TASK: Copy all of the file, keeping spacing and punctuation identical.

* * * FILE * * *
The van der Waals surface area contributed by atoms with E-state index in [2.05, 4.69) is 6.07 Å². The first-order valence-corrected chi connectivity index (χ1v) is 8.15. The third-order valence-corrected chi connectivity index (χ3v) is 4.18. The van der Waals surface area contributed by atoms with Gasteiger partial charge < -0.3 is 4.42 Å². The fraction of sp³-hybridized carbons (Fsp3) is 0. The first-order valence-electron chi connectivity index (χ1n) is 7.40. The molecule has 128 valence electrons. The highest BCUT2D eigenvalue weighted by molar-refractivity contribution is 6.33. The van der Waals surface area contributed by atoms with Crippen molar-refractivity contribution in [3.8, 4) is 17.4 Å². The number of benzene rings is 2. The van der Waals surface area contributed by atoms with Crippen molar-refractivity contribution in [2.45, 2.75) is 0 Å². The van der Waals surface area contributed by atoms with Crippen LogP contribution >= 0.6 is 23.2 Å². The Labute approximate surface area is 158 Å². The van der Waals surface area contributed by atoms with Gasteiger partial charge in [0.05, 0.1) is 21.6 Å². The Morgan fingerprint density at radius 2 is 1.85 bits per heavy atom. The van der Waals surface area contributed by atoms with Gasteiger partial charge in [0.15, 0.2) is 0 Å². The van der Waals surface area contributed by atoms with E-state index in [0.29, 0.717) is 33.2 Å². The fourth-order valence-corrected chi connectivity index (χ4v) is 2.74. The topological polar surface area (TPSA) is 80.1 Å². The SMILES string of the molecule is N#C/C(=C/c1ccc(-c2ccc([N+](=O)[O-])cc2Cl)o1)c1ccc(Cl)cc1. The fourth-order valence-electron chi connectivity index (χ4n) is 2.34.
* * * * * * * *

The van der Waals surface area contributed by atoms with E-state index in [2.05, 4.69) is 6.07 Å². The first-order valence-corrected chi connectivity index (χ1v) is 8.15. The third-order valence-corrected chi connectivity index (χ3v) is 4.18. The van der Waals surface area contributed by atoms with Gasteiger partial charge < -0.3 is 4.42 Å². The fraction of sp³-hybridized carbons (Fsp3) is 0. The first-order valence-electron chi connectivity index (χ1n) is 7.40. The molecule has 128 valence electrons. The highest BCUT2D eigenvalue weighted by molar-refractivity contribution is 6.33. The van der Waals surface area contributed by atoms with Crippen molar-refractivity contribution in [3.8, 4) is 17.4 Å². The number of benzene rings is 2. The van der Waals surface area contributed by atoms with Crippen molar-refractivity contribution in [2.45, 2.75) is 0 Å². The van der Waals surface area contributed by atoms with Crippen LogP contribution >= 0.6 is 23.2 Å². The Labute approximate surface area is 158 Å². The van der Waals surface area contributed by atoms with Gasteiger partial charge in [0.05, 0.1) is 21.6 Å². The Morgan fingerprint density at radius 2 is 1.85 bits per heavy atom. The van der Waals surface area contributed by atoms with Gasteiger partial charge in [0.15, 0.2) is 0 Å². The van der Waals surface area contributed by atoms with E-state index in [0.29, 0.717) is 33.2 Å². The fourth-order valence-corrected chi connectivity index (χ4v) is 2.74. The topological polar surface area (TPSA) is 80.1 Å². The SMILES string of the molecule is N#C/C(=C/c1ccc(-c2ccc([N+](=O)[O-])cc2Cl)o1)c1ccc(Cl)cc1. The fourth-order valence-electron chi connectivity index (χ4n) is 2.34.